Difficulties also remain for the most well-standardized instruments. While the CARS has been repeatedly shown to produce autism categorizations much like diagnoses, the items on the scale no longer reflect current diagnostic criteria. The ADI-R and the ADOS produce operational categories that fit with current conceptualizations of autism, but they require training and are intended to be used by experienced clinicians. The ADI-R is also quite lengthy, taking about 2 hours to administer. Standardization samples for both instruments are small, though replications of their diagnostic categorizations have been good (Yirmiya et al., 1994; Tanguay, 1998). Neither provides adequate discrimination between autism and other autistic spectrum disorders, though the ADOS makes a first attempt to do so. Thus, these instruments are important in providing standards for research, but their contributions to educational practice will require training of specialists (both in and outside educational systems) and perhaps modification of the instruments.


To interpret the results of early intervention research and to conduct some of the sophisticated analyses described below, it is important to understand the characteristics of the participants in the studies. As mentioned above, heterogeneity in child characteristics is nearly as much a defining feature of autistic spectrum disorders as are the DSM-IV criteria. Children with the same diagnosis of autistic spectrum disorders, gender, chronological age, and IQ score may well have a range of other different characteristics (e.g., problem behaviors, communication skills, play skills) and may respond differently to intervention treatments. In most research on comprehensive intervention programs using group designs, a limited amount of information is provided about the children participating in the study. Individual intervention practices research often uses a single-subject design; anecdotal descriptions of participants’ behaviors are sometimes provided in addition to demographic information, but such descriptions do not follow a standard format. These limitations are reflected in the small proportion of studies that meet the highest standards for research in internal or external validity, as shown in Figures 1–1 and 1–2 (in Chapter 1), and the greater but still variable proportion that meet the second level of criteria in these areas.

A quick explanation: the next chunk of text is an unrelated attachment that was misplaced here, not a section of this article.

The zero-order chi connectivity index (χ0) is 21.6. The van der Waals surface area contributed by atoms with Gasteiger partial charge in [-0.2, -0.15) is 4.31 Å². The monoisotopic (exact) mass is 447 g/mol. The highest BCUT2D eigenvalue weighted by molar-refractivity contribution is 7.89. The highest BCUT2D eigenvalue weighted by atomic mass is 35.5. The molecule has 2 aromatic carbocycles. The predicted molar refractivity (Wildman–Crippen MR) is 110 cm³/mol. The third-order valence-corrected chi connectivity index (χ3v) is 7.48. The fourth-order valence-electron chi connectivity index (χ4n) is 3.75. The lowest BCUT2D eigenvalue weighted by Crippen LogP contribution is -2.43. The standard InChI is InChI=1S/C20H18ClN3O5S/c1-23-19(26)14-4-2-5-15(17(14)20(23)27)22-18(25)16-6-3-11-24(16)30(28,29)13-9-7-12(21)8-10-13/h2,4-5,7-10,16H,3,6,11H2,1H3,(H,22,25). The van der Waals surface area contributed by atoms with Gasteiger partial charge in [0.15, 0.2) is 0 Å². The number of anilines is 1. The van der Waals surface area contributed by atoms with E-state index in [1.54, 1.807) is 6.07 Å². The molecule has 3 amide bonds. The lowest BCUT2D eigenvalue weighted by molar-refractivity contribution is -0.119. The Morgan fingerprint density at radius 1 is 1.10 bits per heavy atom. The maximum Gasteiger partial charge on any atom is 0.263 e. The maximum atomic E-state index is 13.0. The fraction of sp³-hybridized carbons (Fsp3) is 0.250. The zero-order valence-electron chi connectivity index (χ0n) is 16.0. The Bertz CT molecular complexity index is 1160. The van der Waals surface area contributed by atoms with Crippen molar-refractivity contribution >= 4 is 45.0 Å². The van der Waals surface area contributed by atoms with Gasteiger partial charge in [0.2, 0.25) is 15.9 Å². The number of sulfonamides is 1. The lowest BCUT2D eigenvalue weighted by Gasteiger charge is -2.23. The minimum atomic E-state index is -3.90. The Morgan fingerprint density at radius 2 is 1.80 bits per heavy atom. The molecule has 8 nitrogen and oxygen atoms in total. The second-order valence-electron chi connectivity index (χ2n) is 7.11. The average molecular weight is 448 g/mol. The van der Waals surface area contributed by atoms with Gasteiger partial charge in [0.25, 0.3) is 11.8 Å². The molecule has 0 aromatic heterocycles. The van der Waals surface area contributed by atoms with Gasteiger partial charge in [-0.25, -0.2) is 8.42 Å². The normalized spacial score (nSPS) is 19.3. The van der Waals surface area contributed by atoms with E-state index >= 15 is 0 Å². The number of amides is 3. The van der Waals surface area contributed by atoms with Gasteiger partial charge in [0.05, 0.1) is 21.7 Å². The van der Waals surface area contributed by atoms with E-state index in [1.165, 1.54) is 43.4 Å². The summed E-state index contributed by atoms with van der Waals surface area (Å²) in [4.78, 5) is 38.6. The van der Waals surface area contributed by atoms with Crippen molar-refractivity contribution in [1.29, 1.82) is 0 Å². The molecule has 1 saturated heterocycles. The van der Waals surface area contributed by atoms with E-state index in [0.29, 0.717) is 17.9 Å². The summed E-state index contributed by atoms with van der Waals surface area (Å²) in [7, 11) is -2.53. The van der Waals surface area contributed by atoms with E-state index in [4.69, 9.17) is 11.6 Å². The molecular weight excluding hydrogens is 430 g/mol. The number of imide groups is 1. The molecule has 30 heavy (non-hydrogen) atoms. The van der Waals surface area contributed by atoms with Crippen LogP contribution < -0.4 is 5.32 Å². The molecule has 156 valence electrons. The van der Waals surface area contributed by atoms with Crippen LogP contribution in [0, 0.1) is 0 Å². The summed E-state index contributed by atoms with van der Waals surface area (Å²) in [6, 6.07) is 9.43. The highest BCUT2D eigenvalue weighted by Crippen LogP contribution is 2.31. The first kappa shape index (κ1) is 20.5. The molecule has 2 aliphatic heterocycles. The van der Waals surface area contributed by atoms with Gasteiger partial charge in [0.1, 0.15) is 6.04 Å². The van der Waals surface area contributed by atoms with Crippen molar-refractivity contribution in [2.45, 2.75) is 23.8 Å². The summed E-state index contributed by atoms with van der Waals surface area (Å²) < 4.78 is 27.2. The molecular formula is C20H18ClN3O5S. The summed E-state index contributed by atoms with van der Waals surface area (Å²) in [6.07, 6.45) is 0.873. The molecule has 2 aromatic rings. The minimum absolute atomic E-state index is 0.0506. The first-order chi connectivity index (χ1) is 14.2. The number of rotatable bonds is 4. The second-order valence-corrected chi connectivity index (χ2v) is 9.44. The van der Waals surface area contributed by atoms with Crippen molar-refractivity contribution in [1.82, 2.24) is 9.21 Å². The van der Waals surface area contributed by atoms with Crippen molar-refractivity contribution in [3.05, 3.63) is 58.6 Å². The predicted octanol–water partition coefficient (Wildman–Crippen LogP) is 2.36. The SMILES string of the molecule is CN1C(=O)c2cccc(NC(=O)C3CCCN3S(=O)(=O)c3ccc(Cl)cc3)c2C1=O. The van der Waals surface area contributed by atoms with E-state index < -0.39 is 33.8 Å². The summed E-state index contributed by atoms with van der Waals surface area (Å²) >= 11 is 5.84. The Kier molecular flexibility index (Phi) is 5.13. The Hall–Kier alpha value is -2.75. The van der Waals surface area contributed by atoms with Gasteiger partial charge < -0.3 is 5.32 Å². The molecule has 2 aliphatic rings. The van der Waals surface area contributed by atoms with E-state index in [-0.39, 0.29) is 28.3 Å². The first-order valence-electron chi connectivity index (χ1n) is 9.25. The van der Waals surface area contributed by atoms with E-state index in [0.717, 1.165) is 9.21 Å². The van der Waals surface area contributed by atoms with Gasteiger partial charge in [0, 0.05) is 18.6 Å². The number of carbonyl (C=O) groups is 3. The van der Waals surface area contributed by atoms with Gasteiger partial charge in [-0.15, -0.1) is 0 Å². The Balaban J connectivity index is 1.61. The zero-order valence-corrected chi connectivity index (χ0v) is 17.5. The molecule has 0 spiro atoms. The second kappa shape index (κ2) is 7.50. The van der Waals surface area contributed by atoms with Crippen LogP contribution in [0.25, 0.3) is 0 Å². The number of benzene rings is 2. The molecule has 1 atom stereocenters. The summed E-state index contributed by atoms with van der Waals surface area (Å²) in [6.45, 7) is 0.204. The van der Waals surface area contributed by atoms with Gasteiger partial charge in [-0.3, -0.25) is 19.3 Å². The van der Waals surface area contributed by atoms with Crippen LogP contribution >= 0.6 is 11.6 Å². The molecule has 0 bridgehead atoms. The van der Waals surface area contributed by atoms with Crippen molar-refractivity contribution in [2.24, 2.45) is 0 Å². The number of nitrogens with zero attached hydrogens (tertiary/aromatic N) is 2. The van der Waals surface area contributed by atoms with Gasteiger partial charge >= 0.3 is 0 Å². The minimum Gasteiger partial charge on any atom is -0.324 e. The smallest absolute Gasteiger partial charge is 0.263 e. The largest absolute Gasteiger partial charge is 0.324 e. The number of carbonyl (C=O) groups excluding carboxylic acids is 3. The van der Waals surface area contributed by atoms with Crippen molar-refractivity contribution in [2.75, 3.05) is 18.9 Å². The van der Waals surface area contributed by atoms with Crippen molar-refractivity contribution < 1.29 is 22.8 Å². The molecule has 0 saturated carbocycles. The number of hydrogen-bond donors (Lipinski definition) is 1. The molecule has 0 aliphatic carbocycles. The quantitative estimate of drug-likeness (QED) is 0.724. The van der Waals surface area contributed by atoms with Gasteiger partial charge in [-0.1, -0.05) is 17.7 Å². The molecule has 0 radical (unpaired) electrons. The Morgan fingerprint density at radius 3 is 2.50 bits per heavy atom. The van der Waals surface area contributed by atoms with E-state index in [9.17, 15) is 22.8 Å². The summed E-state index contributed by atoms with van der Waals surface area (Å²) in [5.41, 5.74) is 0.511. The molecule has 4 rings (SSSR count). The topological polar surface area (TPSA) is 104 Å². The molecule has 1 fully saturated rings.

Vaguely described samples pose a problem for both group and single-subject designs. One problem is related to internal validity of the study (i.e., the degree to which a researcher can rule out alternative hypotheses that account for treatment outcomes [Campbell and Stanley, 1963]). Unless specific information about participants is provided, it is impossible to know to whom the results of the study apply. For group design research, there are additional problems. When random assignment to treatment

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